29 Yale J.L. & Human. 273 (2017)
Due Process Demands as Propaganda: The Rhetoric of Title IX Opposition

handle is hein.journals/yallh29 and id is 285 raw text is: 







Due Process Demands as Propaganda: The

Rhetoric of Title LX Opposition



Annaleigh E. Curtis*

                               INTRODUCTION
  How   universities should deal with campus   sexual assault is thorny and
divisive, perhaps more   so than any  other current topic in the academy.
Title IX is at the center of the debate on this issue, particularly following
the issuance of the Dear  Colleague  Letter (DCL)   by the Department
of Education's Office of Civil Rights (OCR)   in 2011.1 The DCL  made   it
clear that sexual assault and harassment  are a form of sex discrimination
proscribed  by  Title IX  and  outlined  some   necessary  features of  the
adjudication  of these issues. Beyond   its formal requirements,  the DCL
made  clear that OCR  was going to dedicate more  attention to the issue.
  This  Article will focus on  a particular kind of objection  to Title IX,
which  I call due process  demands.  They  may   take many  forms,  but the
central idea is that students2 who are accused  of misconduct,  like sexual
harassment  or assault, are denied due process  in campus  adjudications-
that such  adjudications  are unfair to the  accused. This  has  become   a
criticism of Title IX, rather than universities themselves, largely because
of the  DCL,   which  clarified some  of the  ways  that universities must
conduct   these adjudications.  This,  in turn,  is taken  to be  either  a
devastating objection to compliance  with the DCL  and/or an imperative on
universities to provide more  process for the accused,  whether within  the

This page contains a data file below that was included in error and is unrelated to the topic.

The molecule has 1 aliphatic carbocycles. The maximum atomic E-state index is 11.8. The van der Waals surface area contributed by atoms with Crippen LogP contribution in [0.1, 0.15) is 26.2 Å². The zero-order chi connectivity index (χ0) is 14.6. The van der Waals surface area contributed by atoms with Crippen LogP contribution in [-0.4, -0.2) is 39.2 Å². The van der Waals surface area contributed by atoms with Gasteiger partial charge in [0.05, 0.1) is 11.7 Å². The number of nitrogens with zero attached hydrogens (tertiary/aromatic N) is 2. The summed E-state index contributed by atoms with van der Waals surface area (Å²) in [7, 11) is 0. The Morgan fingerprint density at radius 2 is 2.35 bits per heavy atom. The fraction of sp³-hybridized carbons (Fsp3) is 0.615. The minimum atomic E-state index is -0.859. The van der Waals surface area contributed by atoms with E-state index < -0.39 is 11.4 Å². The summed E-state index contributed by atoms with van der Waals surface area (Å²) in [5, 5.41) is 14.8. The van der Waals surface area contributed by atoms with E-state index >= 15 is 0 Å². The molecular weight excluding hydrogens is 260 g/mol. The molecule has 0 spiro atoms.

bounds  of the DCL  or not. I argue that such demands  function as political
rhetoric, specifically as  a sort  of propaganda,   drawing   on  a  recent


  *  Lawyer in private practice. The views expressed in this Article are my own and do not represent the
views of my employer. I thank Kevin Tobia and the Yale Journal of Law & Humanities for their help. I
also thank Alison Jaggar, Diane Rosenfeld, Jason Stanley, Jennifer Saul, Antuan Johnson, Barrett Emerick,
and Jason Wyckoff for their thoughts on previous drafts.
  1. The future of the DCL is now quite tenuous under the Trump administration. See, e.g.,
Christina Cauterucci, What Will Happen to Title IX Under Trump?, SLATE, Feb. 2, 2017, available at
http://www.slate.com/articles/double_x/doublex/2017/02/
trump couldundoobama-s title ixprotectionsfor rape victims and trans.html.
  2. I will focus on the case of student-on-student harassment and assault rather than professor-on-
student harassment and assault. Both are serious problems on campus, they are related to each other in
ways we should not ignore, and due process demands are made in both cases. However, the legal rules
for the cases differ, so it pays to be distinct in dealing with them even abstractly.


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